Your debt-to-income ratio can be calculated by dividing your total monthly debt payments by your total gross monthly income. This number helps lenders decide whether you will be able to repay your loan on time and make your monthly payments. The higher your DTI, the more difficulty you may have in paying your monthly debts, as there is less wiggle room for error in the event of poor budgeting or an emergency. The lower your DTI, the more lenders view you as a reliable borrower.

“A DTI ratio of 36 percent or less is regarded as good, with lenders preferring it to be under 43 percent,” notes Andrew Lokenauth, founder of Fluent in Finance. “With an annual income of \$150,000, a 36 percent DTI ratio allows for a maximum monthly debt expenditure of \$4,500.”

Down payment

Although there are loan programs that allow buyers to claim a home for little to no money down, conventional loan lenders prefer that you make a down payment of at least 20 percent. This is also the threshold to avoid private mortgage insurance (PMI). The lower your down payment, the higher your monthly mortgage payment.

“With a \$150,000 income, you could potentially save up to \$100,000 – 20 percent – within a few years,” says Shri Ganeshram, CEO of real estate website Awning. “This would allow you to purchase a home in the \$500,000 range.”

Home style and location

Another major factor here is the type of home — size, architectural style, age and amenities — and location you’re looking to buy in. A more desirable market and a larger, more luxurious home will come with a higher price tag, which will likely require borrowing more money. Ganeshram notes that you can get more bang for your buck in areas with lower housing costs, such as the Midwest or South.

“Your \$150,000 income can go further in some parts of the country compared to others,” Massieh says. “For example, buying a home in California will probably get you a smaller home than that same \$150,000 will get you in North Dakota.”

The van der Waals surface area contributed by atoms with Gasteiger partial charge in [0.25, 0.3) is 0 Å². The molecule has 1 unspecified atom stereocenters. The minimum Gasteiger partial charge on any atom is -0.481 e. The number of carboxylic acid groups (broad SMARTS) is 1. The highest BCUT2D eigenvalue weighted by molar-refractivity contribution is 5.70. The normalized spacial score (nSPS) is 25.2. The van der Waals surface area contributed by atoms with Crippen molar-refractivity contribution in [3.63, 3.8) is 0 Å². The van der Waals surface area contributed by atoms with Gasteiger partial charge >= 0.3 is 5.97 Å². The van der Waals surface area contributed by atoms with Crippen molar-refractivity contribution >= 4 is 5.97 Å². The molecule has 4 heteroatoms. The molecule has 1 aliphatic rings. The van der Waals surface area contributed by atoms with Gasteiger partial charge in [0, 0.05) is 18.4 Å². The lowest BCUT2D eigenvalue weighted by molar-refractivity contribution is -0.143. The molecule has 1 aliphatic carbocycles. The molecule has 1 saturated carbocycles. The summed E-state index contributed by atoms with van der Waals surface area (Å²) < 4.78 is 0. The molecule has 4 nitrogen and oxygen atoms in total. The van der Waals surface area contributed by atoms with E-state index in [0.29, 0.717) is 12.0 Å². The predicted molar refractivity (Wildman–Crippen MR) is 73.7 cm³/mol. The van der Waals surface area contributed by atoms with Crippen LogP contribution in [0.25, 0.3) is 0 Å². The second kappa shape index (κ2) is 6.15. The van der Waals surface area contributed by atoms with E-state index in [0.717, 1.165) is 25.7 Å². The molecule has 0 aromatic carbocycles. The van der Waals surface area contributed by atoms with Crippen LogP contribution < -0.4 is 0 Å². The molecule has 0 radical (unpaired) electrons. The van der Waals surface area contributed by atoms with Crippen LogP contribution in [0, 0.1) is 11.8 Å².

Home financing options

The good news about making \$150,000 per year is that your financing options are wider.

Types of loans

• Conventional loan: A conventional mortgage loan is the most common type of mortgage, offered and guaranteed through the private sector, not by the government. To qualify, you will probably need at least a 620 credit score, a DTI between 43 percent and 36 percent, and a down payment of at least 3 to 5 percent — though if you put down less than 20 percent, you will need to pay for PMI.

• FHA loan: An FHA loan is backed by the Federal Housing Administration and administered by a third-party mortgage lender approved by the FHA. They are particularly popular among first-time buyers because they require lower down payments and credit scores than conventional loans. To qualify, you’ll need a down payment of 10 percent with a credit score of at least 500, or a down payment of 3.5 percent with a credit score of 580 or greater. Other rules apply, too, and you’ll also need to pay mortgage insurance premiums.

• VA loan: Guaranteed by the U.S. Department of Veterans Affairs, a VA home loan can be had with no down payment if you are an eligible active duty service member, military veteran or surviving spouse. Participating lenders usually require at least a 620 credit score and may impose other restrictions as well.